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From Bash to Z Shell: Conquering the Command Line Paperback – November 11, 2004
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From the Publisher
Oliver Kiddle is actively involved with the development of ZSH, and acts as a team authority in areas such as completion and parameters. Kiddle is a graduate of the University of York.
Jerry Peek is a freelance writer and instructor. He has used shells extensively and has taught users about them for over 20 years. Peek is the "Power Tools" columnist for Linux Magazine and coauthored the book UNIX Power Tools.
Peter Stephenson grew up in northeast England and studied physics at Oxford, where he earned a bachelor's degree and a Ph.D. Stephenson spent 9 years as a physics researcher, with an emphasis on computational physics, and resided in Liverpool, Swansea, Berlin, and Pisa.
Since 2000, Stephenson has been a software engineer with Cambridge Silicon Radio, where he works on the baseband firmware for short-range digital radio standards, such as Bluetooth. Stephenson has been involoved in the development of ZSH since the 1990s, when he began writing the FAQs. The past several years, he has coordinated the shell's development.
About the Author
Oliver Kiddle is actively involved with the development of the Z shell, and acts as a team authority in areas such as completion and parameters. Kiddle is a graduate of the University of York, U.K.
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Top Customer Reviews
Kindle Version: I purchased the kindle version and must caution people about this option. The formatting frequently doesn't translate well and command in a monospaced typeface often have an extra space inserted before or after an underscore, can be very confusing at times.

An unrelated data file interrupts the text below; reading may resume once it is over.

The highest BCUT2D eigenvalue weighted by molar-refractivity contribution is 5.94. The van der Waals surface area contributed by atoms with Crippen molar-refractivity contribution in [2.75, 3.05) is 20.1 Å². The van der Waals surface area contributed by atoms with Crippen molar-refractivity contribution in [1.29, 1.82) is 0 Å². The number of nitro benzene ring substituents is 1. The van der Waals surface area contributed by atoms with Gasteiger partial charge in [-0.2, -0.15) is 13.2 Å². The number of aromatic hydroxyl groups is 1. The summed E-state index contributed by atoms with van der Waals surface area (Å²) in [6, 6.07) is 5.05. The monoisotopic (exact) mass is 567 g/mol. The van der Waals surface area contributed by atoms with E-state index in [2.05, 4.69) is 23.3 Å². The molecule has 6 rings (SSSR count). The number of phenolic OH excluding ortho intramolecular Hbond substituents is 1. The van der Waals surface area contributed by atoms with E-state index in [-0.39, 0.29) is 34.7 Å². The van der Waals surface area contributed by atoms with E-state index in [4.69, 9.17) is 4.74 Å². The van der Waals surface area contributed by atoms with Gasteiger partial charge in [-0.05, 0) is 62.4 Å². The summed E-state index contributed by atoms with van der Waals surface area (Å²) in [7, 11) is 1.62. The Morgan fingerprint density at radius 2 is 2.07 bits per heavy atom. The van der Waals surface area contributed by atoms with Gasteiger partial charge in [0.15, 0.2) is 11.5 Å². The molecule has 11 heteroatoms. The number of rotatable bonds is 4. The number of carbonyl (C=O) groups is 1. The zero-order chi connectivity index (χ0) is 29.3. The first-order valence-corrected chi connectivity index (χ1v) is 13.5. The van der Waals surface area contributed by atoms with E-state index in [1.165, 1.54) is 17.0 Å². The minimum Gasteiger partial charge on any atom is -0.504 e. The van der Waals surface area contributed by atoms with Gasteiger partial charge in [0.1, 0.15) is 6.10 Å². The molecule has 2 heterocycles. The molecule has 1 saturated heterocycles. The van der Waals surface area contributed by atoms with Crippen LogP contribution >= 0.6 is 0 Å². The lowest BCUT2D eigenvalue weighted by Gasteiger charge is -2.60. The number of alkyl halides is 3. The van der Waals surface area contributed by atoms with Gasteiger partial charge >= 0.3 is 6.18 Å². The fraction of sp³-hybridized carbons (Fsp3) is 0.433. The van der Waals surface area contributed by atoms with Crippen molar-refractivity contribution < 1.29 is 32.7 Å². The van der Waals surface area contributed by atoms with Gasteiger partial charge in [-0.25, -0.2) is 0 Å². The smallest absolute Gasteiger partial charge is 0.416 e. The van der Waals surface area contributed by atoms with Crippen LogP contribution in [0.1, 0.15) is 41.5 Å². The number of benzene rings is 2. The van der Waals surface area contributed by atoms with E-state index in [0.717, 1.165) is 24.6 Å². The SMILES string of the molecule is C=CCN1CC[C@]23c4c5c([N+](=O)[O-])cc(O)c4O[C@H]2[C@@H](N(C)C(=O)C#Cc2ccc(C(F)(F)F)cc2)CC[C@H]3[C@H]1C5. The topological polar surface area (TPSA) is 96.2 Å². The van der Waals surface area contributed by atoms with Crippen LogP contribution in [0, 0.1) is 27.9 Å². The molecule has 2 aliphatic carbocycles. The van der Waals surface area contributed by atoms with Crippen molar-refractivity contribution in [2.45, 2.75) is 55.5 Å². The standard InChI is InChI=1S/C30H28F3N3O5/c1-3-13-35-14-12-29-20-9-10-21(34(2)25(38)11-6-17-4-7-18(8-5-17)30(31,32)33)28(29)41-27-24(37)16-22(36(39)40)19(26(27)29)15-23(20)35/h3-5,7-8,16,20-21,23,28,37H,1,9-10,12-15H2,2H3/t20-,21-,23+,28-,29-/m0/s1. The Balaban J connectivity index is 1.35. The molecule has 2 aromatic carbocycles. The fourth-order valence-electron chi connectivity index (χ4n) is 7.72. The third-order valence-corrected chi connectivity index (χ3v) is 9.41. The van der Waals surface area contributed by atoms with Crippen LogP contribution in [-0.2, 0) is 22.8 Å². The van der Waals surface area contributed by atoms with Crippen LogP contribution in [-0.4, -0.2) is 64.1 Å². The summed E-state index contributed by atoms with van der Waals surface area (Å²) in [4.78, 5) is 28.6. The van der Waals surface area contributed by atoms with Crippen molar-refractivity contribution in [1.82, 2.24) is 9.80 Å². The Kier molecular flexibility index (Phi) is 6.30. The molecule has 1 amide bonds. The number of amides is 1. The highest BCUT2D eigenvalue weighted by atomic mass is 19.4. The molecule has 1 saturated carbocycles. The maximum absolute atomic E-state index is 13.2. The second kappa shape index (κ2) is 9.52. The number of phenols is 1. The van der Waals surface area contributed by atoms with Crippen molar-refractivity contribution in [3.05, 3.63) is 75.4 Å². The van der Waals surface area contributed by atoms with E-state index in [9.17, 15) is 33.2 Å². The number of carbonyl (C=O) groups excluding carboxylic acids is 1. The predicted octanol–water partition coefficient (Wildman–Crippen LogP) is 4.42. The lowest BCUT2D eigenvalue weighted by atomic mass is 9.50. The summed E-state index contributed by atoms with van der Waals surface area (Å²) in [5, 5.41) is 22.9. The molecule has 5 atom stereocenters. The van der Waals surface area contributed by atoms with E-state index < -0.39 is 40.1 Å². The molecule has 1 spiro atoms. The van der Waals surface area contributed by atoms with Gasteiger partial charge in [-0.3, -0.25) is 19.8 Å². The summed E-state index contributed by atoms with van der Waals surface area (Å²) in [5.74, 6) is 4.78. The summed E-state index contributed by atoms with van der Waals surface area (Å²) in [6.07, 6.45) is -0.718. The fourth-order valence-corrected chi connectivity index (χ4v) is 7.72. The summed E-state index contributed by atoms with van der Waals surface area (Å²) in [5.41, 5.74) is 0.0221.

From Bash to Z Shell is organized into three parts. Part one is an introduction to shell basics. It focuses on typical interactions with a shell including all of the things I mentioned knowing before reading this book. There is surprisingly good depth even here though and I doubt that anyone short of a power user could make it through this section without picking up a new trick or two. I learned multiple things from each chapter in this section.
In part two, each chapter takes a single aspect of the shells and really focuses in on just that. You will find chapters about the startup files each shell invokes as well as shell command histories. This is comprehensive coverage that really gets you to understand how things work as well as how to tune them to your personal tastes. You are even less likely to not pickup great tips in here.
The third and final part of the book turns to shell programming. While I suspect that plenty of users interact with a shell regularly without getting much into scripting them, there are still useful tidbits in here for them too. For example, after reading this section, I added some code to my startup file to customize my shell's completion functionality. I can now tab-complete the server names used by my workplace and even file system paths on those servers. This section also has a very good chapter on variables that will definitely help in day to day usage. A couple of the final chapters in here are heavily slanted towards or exclusively about the Z Shell though, so those chapters don't hold much for users of other shells.